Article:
The problem with having specialists in so many different areas these days is that the whole problem gets neglected.
Steve has foot pain. He’s referred to a podiatrist who says, “We need to open up your foot.” Foot pain comes back after surgery because his flat feet are being driven from the top down: an anteriorly rotated innominate, internally rotated hip, knee valgus, and excessive pronation at the feet.
But how far can we extend connections like these?
It’s not too difficult to get from the hip to the foot. Brian Rothbart doesn’t stop there. (2008; Rothbart 2008)
Poor “teeth coming together-ness” associated with foot position. If that isn’t cool, I don’t know what is.
Rothbart looked at the foot, the hip, and the cranium and drew relationships between them all. The summary is that when you look at a person (more specifically, a young Mexican subject), their more pronated foot is associated with shorter vertical facial dimensions on the same side.
Looking at it in more detail, a pronated foot is linked with an anteriorly rotated innominate via the mechanism I mentioned above. It is also associated with an anteriorly rotated ipsilateral temporal bone (think bringing the mastoid process up and making it less palpable, a.k.a. counterclockwise rotation in the photo below). The sphenoid is pulled downward, and the maxilla is pushed upward. There we have it: short face! There’s a helpful radiograph in the article linked above.
Pelvic bones and temporal bones look pretty similar, don’t they?
He briefly mentions a fix for malocclusions. Check out the video below for an introduction to Advanced Lightwire Functionals.
The DO lady in that video mentioned using the ALF to treat people with autonomic problems. The central goal of the Postural Restoration Institute – as I understand it – is to get at the nervous system. We want the body to have sufficient variability to do what it wants to do. We don’t want to be stuck on our right leg. We don’t want to be stuck in extension. We don’t want to be sympathetically toned up. Realigning your temporal bones, innominates, and feet are just neutrality acting on the nervous system.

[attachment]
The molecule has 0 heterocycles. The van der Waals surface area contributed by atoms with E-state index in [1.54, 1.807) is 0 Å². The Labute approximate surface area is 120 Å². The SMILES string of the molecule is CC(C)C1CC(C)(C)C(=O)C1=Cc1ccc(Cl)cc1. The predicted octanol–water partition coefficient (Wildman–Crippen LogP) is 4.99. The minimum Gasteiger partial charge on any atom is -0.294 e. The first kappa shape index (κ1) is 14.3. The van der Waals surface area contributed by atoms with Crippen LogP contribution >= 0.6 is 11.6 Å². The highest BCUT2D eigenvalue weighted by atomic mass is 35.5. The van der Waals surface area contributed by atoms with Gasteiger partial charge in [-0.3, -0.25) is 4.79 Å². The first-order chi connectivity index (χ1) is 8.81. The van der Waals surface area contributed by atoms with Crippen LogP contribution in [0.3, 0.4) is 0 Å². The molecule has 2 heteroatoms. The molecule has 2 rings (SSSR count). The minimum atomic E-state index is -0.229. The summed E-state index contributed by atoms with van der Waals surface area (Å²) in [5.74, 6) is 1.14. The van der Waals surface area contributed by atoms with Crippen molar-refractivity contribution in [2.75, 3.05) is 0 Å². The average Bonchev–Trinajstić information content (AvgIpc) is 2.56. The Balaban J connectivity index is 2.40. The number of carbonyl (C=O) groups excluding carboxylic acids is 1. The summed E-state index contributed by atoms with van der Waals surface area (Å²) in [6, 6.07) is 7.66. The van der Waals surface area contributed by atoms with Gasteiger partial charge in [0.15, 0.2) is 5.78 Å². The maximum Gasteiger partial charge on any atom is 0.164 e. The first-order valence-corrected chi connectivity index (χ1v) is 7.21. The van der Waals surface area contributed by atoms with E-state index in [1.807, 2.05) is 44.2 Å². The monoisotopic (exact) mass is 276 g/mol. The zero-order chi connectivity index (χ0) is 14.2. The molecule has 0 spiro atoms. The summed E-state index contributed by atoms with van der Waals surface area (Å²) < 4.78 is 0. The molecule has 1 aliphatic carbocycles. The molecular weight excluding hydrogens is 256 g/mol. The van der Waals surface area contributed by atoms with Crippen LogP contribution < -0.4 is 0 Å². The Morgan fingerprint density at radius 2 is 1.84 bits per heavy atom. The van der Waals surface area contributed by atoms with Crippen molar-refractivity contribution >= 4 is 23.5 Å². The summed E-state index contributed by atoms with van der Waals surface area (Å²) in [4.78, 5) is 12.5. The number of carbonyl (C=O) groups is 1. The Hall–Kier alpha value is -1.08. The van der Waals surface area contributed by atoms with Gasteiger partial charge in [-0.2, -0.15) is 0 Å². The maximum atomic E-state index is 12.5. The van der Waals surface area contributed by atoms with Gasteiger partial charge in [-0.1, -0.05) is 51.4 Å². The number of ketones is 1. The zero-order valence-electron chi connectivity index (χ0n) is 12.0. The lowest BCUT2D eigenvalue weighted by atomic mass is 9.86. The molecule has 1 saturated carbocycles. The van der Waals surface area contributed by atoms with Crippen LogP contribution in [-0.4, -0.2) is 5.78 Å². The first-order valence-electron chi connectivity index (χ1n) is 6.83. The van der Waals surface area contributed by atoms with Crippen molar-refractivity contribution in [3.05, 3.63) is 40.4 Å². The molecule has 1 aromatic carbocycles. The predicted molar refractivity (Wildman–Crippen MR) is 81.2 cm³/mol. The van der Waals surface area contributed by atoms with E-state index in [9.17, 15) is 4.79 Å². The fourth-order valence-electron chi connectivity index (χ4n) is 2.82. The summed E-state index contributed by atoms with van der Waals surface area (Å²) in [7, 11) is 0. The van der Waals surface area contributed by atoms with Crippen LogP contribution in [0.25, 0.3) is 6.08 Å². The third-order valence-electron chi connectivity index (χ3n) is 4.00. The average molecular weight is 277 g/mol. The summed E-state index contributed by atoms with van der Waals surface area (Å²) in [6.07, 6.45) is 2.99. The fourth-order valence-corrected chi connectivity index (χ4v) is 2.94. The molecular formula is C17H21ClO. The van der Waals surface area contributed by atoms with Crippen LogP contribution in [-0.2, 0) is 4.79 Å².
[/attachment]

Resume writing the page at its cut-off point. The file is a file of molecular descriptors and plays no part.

Consider another article from Rothbart (2011) where he describes a foot condition.
On a side note, does anyone have a problem with him naming this condition after himself?
In people with Rothbarts foot, the first ray (that is, metatarsal up through big toe) hovers over the ground even when the talus is neutral. The big toe can’t feel anything underneath it, so when walking, the foot pronates hard to “find the floor”. These videos on rearfoot varus and forefoot varus can help you picture it.
The neurophysiological model which Rothbart proposes helps explain why proprioceptive insoles can make people better. Contrary to traditional orthotics that offer support, these insoles simply give the foot something to feel. Rapid pronation every time your heel strikes the ground holds the body in a state of extension. Good input on the bottom of the foot sent up to the cerebellum helps keep the person’s system neutral.
And as we already talked about, this can help a lot of things. From feet, to hips, to teeth!
Make sure you step back and look at the whole person when you’re helping them; getting too focal traps you into the specialist mindset. Better to be the person who sees everything than the person who misses the big picture.
Rothbart, B. a. (2008). Vertical facial dimensions linked to abnormal foot motion. Journal of the American Podiatric Medical Association, 98(3), 189–96. Retrieved from https://www.ncbi.nlm.nih.gov/pubmed/18487592
Rothbart, B. A. (2008). Malocclusions Linked to Abnormal Foot Motion. Positive Health Online. Retrieved from https://www.positivehealth.com/article/bodywork/malocclusions-linked-to-abnormal-foot-motion
Rothbart, B. A. (2011). Primus Metatarsus Supinatus (Rothbarts Foot): A common cause of musculoskeletal pain – Biomechanical vs Neurophysiological Model. Podiatry Review, 68(4), 16–18.
By a suggestion from Bill Hartman, I’ve started to pick up on Leon Chaitow’s blog. The most recent topic was brought to him from a recent paper by Zieman and colleagues (2009) entitled The Amygdala Is a Chemosensor that Detects Carbon Dioxide and Acidosis to Elicit Fear Behavior.
So we have overbreathing leading to anxiety, which leads to overbreathing……. a real chicken-and-egg situation that demands attention to the causes of anxiety, as well as the mechanics and causes of overbreathing, to achieve ultimate restoration of health.
Underbreathing can also lead to anxiety as well.
We can find overbreathing in those who are chronic chest breathers (don’t use their diaphragm, which is the muscle on the bottom of the picture below), have irregular breathing patterns (find themselves out of breath when talking), and other things.
Try to keep your CO2 levels in your lungs in order by slowing things down and taking slow, deep breaths with your belly. This can help you in your fight against anxiety.